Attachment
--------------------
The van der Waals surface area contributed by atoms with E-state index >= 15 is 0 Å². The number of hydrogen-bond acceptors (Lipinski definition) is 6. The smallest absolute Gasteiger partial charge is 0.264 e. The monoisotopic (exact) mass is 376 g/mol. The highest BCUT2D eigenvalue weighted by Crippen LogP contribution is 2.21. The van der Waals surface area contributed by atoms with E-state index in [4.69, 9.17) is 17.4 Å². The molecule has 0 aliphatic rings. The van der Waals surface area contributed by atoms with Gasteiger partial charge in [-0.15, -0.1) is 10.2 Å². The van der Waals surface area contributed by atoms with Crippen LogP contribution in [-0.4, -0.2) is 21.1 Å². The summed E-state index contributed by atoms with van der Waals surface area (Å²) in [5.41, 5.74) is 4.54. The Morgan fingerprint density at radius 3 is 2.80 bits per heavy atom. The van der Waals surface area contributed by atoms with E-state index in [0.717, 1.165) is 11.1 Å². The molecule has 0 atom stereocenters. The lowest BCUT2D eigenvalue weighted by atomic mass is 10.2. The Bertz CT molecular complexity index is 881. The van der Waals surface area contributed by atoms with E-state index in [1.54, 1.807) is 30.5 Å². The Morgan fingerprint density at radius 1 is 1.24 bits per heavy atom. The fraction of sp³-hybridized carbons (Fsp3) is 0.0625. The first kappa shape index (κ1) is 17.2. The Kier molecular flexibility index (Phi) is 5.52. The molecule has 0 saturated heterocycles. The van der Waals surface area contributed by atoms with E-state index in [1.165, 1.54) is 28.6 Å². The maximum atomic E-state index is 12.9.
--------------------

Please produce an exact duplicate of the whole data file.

The van der Waals surface area contributed by atoms with E-state index >= 15 is 0 Å². The number of hydrogen-bond acceptors (Lipinski definition) is 6. The smallest absolute Gasteiger partial charge is 0.264 e. The monoisotopic (exact) mass is 376 g/mol. The highest BCUT2D eigenvalue weighted by Crippen LogP contribution is 2.21. The van der Waals surface area contributed by atoms with E-state index in [4.69, 9.17) is 17.4 Å². The molecule has 0 aliphatic rings. The van der Waals surface area contributed by atoms with Gasteiger partial charge in [-0.15, -0.1) is 10.2 Å². The van der Waals surface area contributed by atoms with Crippen LogP contribution in [-0.4, -0.2) is 21.1 Å². The summed E-state index contributed by atoms with van der Waals surface area (Å²) in [5.41, 5.74) is 4.54. The Morgan fingerprint density at radius 3 is 2.80 bits per heavy atom. The van der Waals surface area contributed by atoms with E-state index in [0.717, 1.165) is 11.1 Å². The molecule has 0 atom stereocenters. The lowest BCUT2D eigenvalue weighted by atomic mass is 10.2. The Bertz CT molecular complexity index is 881. The van der Waals surface area contributed by atoms with E-state index in [1.54, 1.807) is 30.5 Å². The Morgan fingerprint density at radius 1 is 1.24 bits per heavy atom. The fraction of sp³-hybridized carbons (Fsp3) is 0.0625. The first kappa shape index (κ1) is 17.2. The Kier molecular flexibility index (Phi) is 5.52. The molecule has 0 saturated heterocycles. The van der Waals surface area contributed by atoms with E-state index in [1.165, 1.54) is 28.6 Å². The maximum atomic E-state index is 12.9.